After the appetizer of shoving candy into our gobs for Halloween, we now ebb into the beginning of the eating holidays. With the weather getting a bit colder you are more easily able to hide your beer belly or thunder thighs with the addition of layers of strategically placed clothes. There is no sense in denying yourself any holiday pleasures at this point when you can save that empty promise for your New Year’s resolution.
Since we are embracing our obesity, at least for the next few months, we can focus on sucking the proverbial (and literal) marrow out of life sans guilt. The next rung on the ladder toward culinary self-actualization would be selecting some wines to go along with our multi-day Thanksgiving food orgy. The fact that anyone would condone a “one-day-only” feast seems a bit Steinbeckian.
Although there are myriad choices and even some tremendous “go to” wines for Thanksgiving, I think the wines you serve say something about you. Anyone who knows me would agree that my wine selections, along with my personality, are a little different from the norm.
The first wine you pop and pour will set the tone, therefore I use this selection to remind those in attendance that wine can actually be fun. A Prosecco, specifically a rosé Prosecco, fits the bill quite well. I do love sparkling wine and the autolytic yeasty, biscuit dough and brioche elements of fine Champagne, but in this case, I’m going for value and fun. They pair with almost any entry appetizers you’re serving and handing someone a glass of sparkling has a certain “welcome to my home, now stuff your gullet” type of feel.
Although it may sound sacrilegious, some of your guests may not like sparkling wine. Insert eye roll here. We are attempting to be inclusive and do not want to judge so we have an alternative. This is a great opportunity to use a still rosé wine but maybe one slightly out of the ordinary. South of France has enjoyed success with many Americans drinking bucket loads of their rosé over the summer. I fall into that category and like to try different red varieties I love, made as rosé wines.
I think Malbec is one of the greatest success stories for a “newer” wine country, carving a substantial niche into the consumer market. These wines can be a great value for the level of quality you receive in the glass. For this reason, I went with a Malbec rosé; and your friends will gain that welcoming feeling that comes along with varietal recognition.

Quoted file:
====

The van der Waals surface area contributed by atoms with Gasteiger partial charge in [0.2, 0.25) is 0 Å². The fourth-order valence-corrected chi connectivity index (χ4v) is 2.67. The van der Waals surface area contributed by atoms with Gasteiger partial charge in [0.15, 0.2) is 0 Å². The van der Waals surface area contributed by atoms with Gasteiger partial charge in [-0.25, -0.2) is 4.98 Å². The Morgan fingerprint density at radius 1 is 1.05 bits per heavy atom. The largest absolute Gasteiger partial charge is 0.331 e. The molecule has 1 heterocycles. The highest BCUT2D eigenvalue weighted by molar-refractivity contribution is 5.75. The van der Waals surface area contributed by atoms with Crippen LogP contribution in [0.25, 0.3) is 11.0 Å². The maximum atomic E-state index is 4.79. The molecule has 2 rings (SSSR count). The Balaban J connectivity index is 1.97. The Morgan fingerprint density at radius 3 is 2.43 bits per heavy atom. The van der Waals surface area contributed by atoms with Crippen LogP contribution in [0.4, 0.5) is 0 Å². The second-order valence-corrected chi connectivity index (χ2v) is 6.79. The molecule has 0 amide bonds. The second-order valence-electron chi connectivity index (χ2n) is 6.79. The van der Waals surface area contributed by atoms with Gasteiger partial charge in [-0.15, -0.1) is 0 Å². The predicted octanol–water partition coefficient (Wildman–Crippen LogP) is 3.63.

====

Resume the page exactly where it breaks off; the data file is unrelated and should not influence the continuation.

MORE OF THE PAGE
The Cinsault (Sin-so) grape has long existed in Languedoc-Roussillon and Provence-Côte d’Azur regions of France as a softer blending partner to Carignan. Identical to the ancient Spanish grape Sinsó, its drought tolerance has endeared it to winemakers throughout the Mediterranean. We can find it listed in the wines of North Africa (especially Morocco), contained in some famous well-known blends: Chateau Musar in Lebanon and as an accepted grape in Châteauneuf-du-Pape, and is the main black grape on the island of Corsica.
Once known as “Hermitage” in South Africa, it was crossed with Pinot Noir to produce the well-known Pinotage grape. It even found its way into some famous Burgundy wines during the 1960s and ’70s when it was imported from Algeria to help support some of the more challenging vintages. Even with all that grandeur and exposure, I can count on one hand the number of 100% Cinsault wines I have had the pleasure of tasting. If you have a chance to find a masochistic winemaker that makes this wine, and does it well, you will forever be on the hunt for more.
I spend almost all of my Thanksgivings with my second family, that just so happens to live by the water in the “Low Country” and also just so happens to be I-talian. So, I always try to find an unusual or obscure variety from their motherland to embody my ethical appreciation. This year I happened on a variety that, even after the thousands of wines I’ve tasted (I may be understating), I was completely unfamiliar with.
Frappato is an ancient Sicilian grape variety that has managed to cling to a few hundred acres of vineyard area as many have already been lost to “international varieties.” Like many Sicilian wines, it usually is a component of a blend; most notably in Cerasuolo di Vittoria DOCG (30-50% of the blend). The light red wines produced from this grape maintain a bright, vibrant acidity even in the oppressive heat of southern Sicily.
Interestingly enough, recent genetic studies show a parent-offspring relationship between this grape and Sangiovese, not a crossing as once thought. Without a large global demand for Sicilian wines and the ever-lingering pressure placed on smaller producers, it amazes me that there are still producers brave enough to pay homage to their past by producing these wines. Along with the producers, you need forward-thinking importers and distributors willing to take the time to hand-sell these wines instead of just selling the “low hanging fruit” (no pun intended). My hopes are that a domestic winemaker, with global warming stresses, will experiment with this variety and perhaps elevate it to its rightful place among the more well-established Italian varieties.